It involves equities in a trust fund, but our trust fund is headed to zero.
Apparently, Senator Bill Cassidy (R-LA) is working with Senator Angus King (I-ME), who caucuses with the Democrats, to craft a bipartisan solution to fix Social Security. Their plan involves creating a fund outside of Social Security that could be invested in equities and using the earnings on that fund to help pay promised benefits. The plan is still a work in progress, but raises some interesting issues.
On the positive side, a good case can be made for investing some Social Security trust fund money in equities. They yield higher returns relative to safer assets and have the potential to reduce reliance on the payroll tax. Other countries, such as Canada and Japan, do it successfully, so precedents exist. Some work we did a few years ago showed that if the United States had invested in equities as late as 1997, we would not be facing the imminent depletion of trust fund reserves today. And it’s easy to address the critics’ concerns.
- Market disruption: Some critics worry that Social Security holdings would disrupt the stock market. Our previous analysis found that if the trust fund limited its investment to 40 percent of total assets, its holdings would amount to less than 4 percent of the market. As a point of comparison, state and local pension plans currently hold about 4.5 percent of total equities, and no one says that those plans are disrupting market activity.
- Stock picking. A second concern is that the choosing of investments and voting of shares would be politicized. In fact, the government would likely take a very passive role. It could establish an expert investment board – similar to that for the federal employees’ Thrift Savings Plan – to select a broad market index and delegate proxy decisions to the individual portfolio managers.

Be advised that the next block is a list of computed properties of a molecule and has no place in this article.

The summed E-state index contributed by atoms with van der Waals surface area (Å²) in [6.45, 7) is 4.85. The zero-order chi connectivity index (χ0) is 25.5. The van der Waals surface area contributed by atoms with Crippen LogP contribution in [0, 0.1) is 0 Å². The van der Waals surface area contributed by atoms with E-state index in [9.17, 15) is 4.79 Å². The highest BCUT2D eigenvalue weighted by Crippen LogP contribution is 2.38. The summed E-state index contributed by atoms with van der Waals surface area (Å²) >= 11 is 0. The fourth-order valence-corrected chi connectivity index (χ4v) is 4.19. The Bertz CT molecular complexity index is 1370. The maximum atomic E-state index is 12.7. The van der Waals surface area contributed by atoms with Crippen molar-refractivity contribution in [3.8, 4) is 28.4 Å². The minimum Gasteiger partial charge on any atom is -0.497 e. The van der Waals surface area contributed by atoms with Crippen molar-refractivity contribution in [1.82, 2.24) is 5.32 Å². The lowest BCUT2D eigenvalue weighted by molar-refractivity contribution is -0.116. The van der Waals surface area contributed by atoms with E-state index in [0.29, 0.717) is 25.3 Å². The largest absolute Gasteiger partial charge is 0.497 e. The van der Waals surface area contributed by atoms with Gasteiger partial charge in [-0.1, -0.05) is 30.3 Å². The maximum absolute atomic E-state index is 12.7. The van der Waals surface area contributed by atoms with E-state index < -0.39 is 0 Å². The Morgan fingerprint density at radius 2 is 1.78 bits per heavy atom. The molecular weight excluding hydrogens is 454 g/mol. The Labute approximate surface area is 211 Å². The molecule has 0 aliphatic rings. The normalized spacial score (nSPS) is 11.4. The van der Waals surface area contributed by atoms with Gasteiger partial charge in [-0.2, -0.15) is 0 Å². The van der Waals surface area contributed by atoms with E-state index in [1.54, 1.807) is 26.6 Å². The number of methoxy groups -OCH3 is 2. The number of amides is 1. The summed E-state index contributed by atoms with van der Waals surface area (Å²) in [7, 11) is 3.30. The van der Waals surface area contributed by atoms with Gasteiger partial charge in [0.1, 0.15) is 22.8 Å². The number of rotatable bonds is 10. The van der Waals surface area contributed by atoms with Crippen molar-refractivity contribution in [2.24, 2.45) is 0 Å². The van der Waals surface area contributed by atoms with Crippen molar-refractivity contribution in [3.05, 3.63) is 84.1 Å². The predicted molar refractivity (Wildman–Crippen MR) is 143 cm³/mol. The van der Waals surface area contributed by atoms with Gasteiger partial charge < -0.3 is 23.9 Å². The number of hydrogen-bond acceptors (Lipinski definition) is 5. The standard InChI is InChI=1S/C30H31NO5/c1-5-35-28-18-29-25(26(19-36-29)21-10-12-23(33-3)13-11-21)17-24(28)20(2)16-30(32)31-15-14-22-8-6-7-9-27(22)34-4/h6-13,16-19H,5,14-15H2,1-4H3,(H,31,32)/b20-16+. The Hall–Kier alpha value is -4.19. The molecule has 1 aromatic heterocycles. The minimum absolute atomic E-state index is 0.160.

- Misleading accounting. The third concern is how to account for the higher expected returns from equities without giving the impression that the government could solve all its problems simply by selling bonds and buying stocks. One approach is to follow the Congressional Budget Office and report equity returns on a risk-adjusted basis, and credit gains only after they have been realized.
So, if Social Security had a trust fund, some equity investment sounds like a great idea.
The problem is that Social Security’s small existing trust fund is heading quickly towards zero. So, the first step in any proposal for equity investment is channeling some money into the Social Security trust fund or – following Cassidy/King thinking – into a fund outside of Social Security. Only two options exist for getting the trust fund some money – raise taxes or borrow the funds. Borrowing more money when we already have $31 trillion in debt sounds like a terrible idea. Therefore, a moderate tax increase is the only sensible option, and the logical source of money is the income tax.
But the second thing I really worry about is 2034 – the year after the retirement trust fund runs out of money. According to the Social Security actuaries, in 2034 the cost of retirement benefits will be $2,200 billion and revenues will be $1,700 billion. If people are going to get their full benefits, Social Security needs an additional $500 billion, and the annual amount to cover the shortfall increases each year thereafter. So, building up a trust fund seems like somewhat of a luxury in view of the system’s cash flow needs.
The higher priority in my view is identifying a source of revenue to fill the annual gap between promised benefits and payroll tax revenues. That gap exists precisely because we have a “Missing Trust Fund” where workers could invest their contributions and earn returns. We gave away that trust fund in the early years of the program to retirees who received benefits far in excess of contributions. Since we are missing the trust fund, we are also missing the interest that such a fund would provide. We should use general revenues to compensate for the “Missing Interest” and require workers to contribute only the amount required in a funded system. This approach would distribute the historical burden more broadly, but the sense that workers pay for their own benefits would remain.
I wish Social Security had a sizable trust fund and that we could invest some of those ample assets in equities. But it doesn’t. So, it’s not clear to me what Senators Cassidy and King are thinking.